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"Transformed" - Rev. Jennifer Gleichauf

Posted on December 23, 2018 by Kathy Miller

 

“Transformed”

Luke 1:39-56

Rev. Jennifer Gleichauf

December 23, 2018

There’s a line in one of my favorite songs that says, “I sat beside you and became myself.”  When I first heard it, I didn’t really understand it, but after more years of life, more experiences, I think I do now. How we can encounter other people whose very presence allows us to become in some way more ourselves – to unfold into a more authentic version of ourself. 

In my own life, I think about the people who saw something in me and encouraged me towards ministry, beginning with my mother when, after a particularly meaningful Maundy Thursday service when I was in college, she was the first to raise the question “have you ever thought of being a minister?”  Or I think of how my father encouraged me to meet with the new young woman minister at his church so I might have an example of a woman in ministry.  Beyond my vocation as a minister, I also think of the quiet nights holding Evie as a baby and becoming a mother in her presence.  Or the friendships I’ve had where I’ve understood something more about who I am because of who they saw me to be.  Or people who, have along the way, recognized and spoken to me about gifts or qualities they saw in me before I saw them in myself. In my 40 years, when I really think about it, there are so many interactions and moments in which others have helped me clarify more deeply who I am and who I want to be. 

And as I read today’s scripture, this is what I see happening when Mary goes to visit Elizabeth.  First, Mary has this incredible experience of being visited by an angel.  What the angel says frightens and perplexes her, but she manages to still get out a simple sentence accepting the task the angel sets before her: “Here I am, the servant of the Lord, let it be with me according to your word.”  But that is all she says in that moment and we are left to wonder how she really feels, what she really understands. Likely there is a mix of fear, excitement, confusion, disbelief, acceptance, joy, but her simple response doesn’t give us a great deal of insight into what she’s thinking.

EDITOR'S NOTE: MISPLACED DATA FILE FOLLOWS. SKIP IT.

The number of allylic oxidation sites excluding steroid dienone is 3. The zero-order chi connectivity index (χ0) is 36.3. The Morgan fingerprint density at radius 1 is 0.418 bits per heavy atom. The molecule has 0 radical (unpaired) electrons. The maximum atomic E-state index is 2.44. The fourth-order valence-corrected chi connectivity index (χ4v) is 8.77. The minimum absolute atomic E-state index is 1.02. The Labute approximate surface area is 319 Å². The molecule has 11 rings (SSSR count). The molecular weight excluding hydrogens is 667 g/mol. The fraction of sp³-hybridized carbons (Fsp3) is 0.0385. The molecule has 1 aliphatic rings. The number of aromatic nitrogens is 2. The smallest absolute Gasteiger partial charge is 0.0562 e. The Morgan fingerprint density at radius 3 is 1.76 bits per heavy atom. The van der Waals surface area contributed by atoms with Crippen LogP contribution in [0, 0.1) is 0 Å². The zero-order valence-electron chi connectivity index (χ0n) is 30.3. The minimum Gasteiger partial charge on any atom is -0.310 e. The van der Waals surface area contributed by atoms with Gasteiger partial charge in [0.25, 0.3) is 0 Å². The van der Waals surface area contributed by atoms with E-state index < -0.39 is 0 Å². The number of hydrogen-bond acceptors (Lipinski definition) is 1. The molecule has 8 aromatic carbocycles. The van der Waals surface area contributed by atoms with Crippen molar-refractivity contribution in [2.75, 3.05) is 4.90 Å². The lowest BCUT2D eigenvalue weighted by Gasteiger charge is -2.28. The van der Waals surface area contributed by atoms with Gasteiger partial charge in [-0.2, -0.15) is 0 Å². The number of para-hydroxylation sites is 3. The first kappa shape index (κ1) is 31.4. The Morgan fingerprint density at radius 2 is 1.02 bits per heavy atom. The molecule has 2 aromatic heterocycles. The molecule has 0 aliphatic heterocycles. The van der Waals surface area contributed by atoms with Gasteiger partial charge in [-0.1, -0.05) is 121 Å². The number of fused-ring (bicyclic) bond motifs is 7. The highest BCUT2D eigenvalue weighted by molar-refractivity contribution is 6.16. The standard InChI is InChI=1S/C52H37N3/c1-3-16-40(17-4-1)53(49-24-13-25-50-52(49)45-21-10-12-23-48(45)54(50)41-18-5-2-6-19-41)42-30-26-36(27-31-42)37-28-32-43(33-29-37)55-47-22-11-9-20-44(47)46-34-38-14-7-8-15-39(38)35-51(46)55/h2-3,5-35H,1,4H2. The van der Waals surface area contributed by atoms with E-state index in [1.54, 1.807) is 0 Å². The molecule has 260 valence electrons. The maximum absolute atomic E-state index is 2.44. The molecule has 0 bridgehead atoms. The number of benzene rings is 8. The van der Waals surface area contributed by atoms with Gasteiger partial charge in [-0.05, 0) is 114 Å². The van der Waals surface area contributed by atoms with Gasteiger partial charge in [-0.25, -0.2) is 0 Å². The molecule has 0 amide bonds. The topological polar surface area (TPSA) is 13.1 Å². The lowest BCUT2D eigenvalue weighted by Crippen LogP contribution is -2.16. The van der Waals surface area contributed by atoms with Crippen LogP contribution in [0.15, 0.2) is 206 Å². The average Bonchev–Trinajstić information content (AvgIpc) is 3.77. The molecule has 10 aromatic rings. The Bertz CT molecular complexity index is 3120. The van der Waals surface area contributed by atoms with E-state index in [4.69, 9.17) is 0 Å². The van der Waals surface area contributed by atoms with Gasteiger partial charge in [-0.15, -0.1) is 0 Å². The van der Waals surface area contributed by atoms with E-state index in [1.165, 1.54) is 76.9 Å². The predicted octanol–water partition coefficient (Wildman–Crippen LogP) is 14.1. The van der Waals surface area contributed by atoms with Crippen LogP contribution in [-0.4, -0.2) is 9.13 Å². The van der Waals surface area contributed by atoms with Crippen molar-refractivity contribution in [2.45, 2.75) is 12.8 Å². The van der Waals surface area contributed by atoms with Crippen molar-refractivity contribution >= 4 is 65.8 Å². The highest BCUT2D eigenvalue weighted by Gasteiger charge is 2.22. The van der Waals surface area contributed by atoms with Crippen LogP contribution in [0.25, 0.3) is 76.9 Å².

I’m sure many of you are familiar with the popular song, Mary, Did You Know? and if we were doing a musical of this story, this is where I’d put that song.  Because after the angel leaves, we are left to wonder, what does Mary know and understand about what the angel told her?  Did the angel give her a vision so that she saw all of what is to come or has the angel left her with only the promise that more will be revealed over time?  Mary, did you know makes sense here. 

But that’s why it is good to keep reading.  Our questions about what Mary knew and understood are answered in today’s reading when Mary arrives in haste to Elizabeth’s house.  The author makes a point of saying she goes quickly.  Why?  Well, one commentary suggests: “what’s behind her haste may well be the sheer vulnerability of being a young, pregnant, unmarried woman in first-century Palestine... Or perhaps she wanted some time and space to process what was happening, in this case with an older, trusted relative who would understand - and indeed a woman with her own astonishing pregnancy.  Or perhaps she was simply eager to celebrate with a confidante, since joy is seldom complete until it's shared with someone we love. Whatever her motives, Mary’s first move was to Elizabeth’s home, a sanctuary of inspiring solidarity and support.”